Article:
Appletons' Cyclopædia of American Biography/Welsh, Herbert
|←Wellman, Walter||Appletons' Cyclopædia of American Biography
|Edition of 1900. See also Herbert Welsh on Wikipedia, and our Appletons' Cyclopædia of American Biography disclaimer. Supplement.|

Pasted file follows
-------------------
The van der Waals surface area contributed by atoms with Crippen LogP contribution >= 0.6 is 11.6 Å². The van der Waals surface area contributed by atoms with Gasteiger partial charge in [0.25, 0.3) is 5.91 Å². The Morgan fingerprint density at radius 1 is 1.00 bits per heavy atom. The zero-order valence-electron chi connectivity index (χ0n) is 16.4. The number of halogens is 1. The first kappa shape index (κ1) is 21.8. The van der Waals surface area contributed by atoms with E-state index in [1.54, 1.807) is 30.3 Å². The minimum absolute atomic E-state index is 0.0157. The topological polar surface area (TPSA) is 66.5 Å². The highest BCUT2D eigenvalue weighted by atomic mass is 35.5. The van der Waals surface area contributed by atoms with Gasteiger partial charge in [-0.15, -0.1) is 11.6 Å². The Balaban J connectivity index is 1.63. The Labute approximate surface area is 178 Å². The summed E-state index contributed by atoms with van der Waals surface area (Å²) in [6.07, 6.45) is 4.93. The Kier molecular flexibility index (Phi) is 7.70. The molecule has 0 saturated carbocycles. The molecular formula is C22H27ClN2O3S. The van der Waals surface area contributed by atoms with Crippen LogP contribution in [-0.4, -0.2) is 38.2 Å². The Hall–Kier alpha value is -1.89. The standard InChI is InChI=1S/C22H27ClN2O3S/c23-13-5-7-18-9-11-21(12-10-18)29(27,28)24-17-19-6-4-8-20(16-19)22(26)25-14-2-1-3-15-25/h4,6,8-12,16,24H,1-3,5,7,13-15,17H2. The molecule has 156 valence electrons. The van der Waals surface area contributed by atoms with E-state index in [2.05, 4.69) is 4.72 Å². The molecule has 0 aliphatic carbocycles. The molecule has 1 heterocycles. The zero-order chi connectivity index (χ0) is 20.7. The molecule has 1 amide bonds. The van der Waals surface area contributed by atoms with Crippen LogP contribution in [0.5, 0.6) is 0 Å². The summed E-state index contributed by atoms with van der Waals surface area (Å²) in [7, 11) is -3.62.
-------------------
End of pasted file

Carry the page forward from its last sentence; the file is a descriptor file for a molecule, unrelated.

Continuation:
WELSH, Herbert, reformer, b. in Philadelphia, 4 Dec., 1851, is a son of the philanthropist John Welsh (q. v.), who was American minister to Great Britain, and was graduated at the University of Pennsylvania in 1871. He studied art in his native city and in the studio of Bonnat, of Paris, and for a period practised his profession in Philadelphia. He was one of the organizers, in 1882, and has ever since been the secretary of the Indian rights association; one of the leaders of the movement in 1890 against political corruption and boss-rule in Pennsylvania, resulting in the defeat of Delamater and the election of Pattison for governor; president of the Civil reform association of Pennsylvania, and a member of the executive committee National civil service reform league. Since 1895 Mr. Welsh has been the editor and publisher of the “City and State,” a weekly devoted to good government, and is well known as a lecturer on the Indian question, civil service reform, and municipal government, and as contributor to the magazines of articles on those topics. He is the author of “Degradation in Pennsylvania Politics,” “Civilization among the Sioux Indians,” “Four Weeks among some of the Sioux Tribes,” “A Visit to the Navajo, Pueblo, and Hualpais Indians,” and many other pamphlets.